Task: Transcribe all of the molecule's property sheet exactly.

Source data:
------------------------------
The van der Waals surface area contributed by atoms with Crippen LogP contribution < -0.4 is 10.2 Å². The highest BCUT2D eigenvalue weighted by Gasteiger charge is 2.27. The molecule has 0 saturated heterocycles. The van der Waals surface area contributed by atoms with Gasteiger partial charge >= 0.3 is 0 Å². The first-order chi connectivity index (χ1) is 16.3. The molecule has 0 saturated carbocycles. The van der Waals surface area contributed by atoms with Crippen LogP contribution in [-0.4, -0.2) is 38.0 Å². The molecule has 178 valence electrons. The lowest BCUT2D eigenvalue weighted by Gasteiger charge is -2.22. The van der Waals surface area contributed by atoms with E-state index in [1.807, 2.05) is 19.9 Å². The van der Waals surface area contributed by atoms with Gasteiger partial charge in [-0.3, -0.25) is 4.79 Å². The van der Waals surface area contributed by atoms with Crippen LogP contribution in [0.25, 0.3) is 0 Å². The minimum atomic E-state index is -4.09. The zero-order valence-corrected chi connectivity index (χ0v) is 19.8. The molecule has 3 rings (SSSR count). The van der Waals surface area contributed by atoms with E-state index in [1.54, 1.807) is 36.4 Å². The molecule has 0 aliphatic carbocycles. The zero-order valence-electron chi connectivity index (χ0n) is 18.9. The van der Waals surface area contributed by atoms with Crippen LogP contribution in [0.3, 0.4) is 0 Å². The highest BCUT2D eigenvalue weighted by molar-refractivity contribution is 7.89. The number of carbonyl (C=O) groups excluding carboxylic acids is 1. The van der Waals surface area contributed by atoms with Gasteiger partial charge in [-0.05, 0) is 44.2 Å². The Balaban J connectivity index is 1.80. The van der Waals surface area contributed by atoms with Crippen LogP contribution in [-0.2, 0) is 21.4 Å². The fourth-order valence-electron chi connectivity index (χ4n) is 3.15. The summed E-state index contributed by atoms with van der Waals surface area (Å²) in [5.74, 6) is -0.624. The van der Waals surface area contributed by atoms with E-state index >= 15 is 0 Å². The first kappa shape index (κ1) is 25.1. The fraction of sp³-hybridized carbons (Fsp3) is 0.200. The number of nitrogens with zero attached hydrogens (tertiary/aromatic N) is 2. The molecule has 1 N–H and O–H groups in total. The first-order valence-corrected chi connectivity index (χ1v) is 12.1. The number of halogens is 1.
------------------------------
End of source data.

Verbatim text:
The van der Waals surface area contributed by atoms with Crippen LogP contribution < -0.4 is 10.2 Å². The highest BCUT2D eigenvalue weighted by Gasteiger charge is 2.27. The molecule has 0 saturated heterocycles. The van der Waals surface area contributed by atoms with Gasteiger partial charge >= 0.3 is 0 Å². The first-order chi connectivity index (χ1) is 16.3. The molecule has 0 saturated carbocycles. The van der Waals surface area contributed by atoms with Crippen LogP contribution in [-0.4, -0.2) is 38.0 Å². The molecule has 178 valence electrons. The lowest BCUT2D eigenvalue weighted by Gasteiger charge is -2.22. The van der Waals surface area contributed by atoms with E-state index in [1.807, 2.05) is 19.9 Å². The van der Waals surface area contributed by atoms with Gasteiger partial charge in [-0.3, -0.25) is 4.79 Å². The van der Waals surface area contributed by atoms with Crippen LogP contribution in [0.25, 0.3) is 0 Å². The minimum atomic E-state index is -4.09. The zero-order valence-corrected chi connectivity index (χ0v) is 19.8. The molecule has 3 rings (SSSR count). The van der Waals surface area contributed by atoms with E-state index in [1.54, 1.807) is 36.4 Å². The molecule has 0 aliphatic carbocycles. The zero-order valence-electron chi connectivity index (χ0n) is 18.9. The van der Waals surface area contributed by atoms with Crippen LogP contribution in [0.3, 0.4) is 0 Å². The highest BCUT2D eigenvalue weighted by molar-refractivity contribution is 7.89. The number of carbonyl (C=O) groups excluding carboxylic acids is 1. The van der Waals surface area contributed by atoms with Gasteiger partial charge in [-0.05, 0) is 44.2 Å². The Balaban J connectivity index is 1.80. The van der Waals surface area contributed by atoms with Crippen LogP contribution in [-0.2, 0) is 21.4 Å². The fourth-order valence-electron chi connectivity index (χ4n) is 3.15. The summed E-state index contributed by atoms with van der Waals surface area (Å²) in [5.74, 6) is -0.624. The van der Waals surface area contributed by atoms with E-state index >= 15 is 0 Å². The first kappa shape index (κ1) is 25.1. The fraction of sp³-hybridized carbons (Fsp3) is 0.200. The number of nitrogens with zero attached hydrogens (tertiary/aromatic N) is 2. The molecule has 1 N–H and O–H groups in total. The first-order valence-corrected chi connectivity index (χ1v) is 12.1. The number of halogens is 1.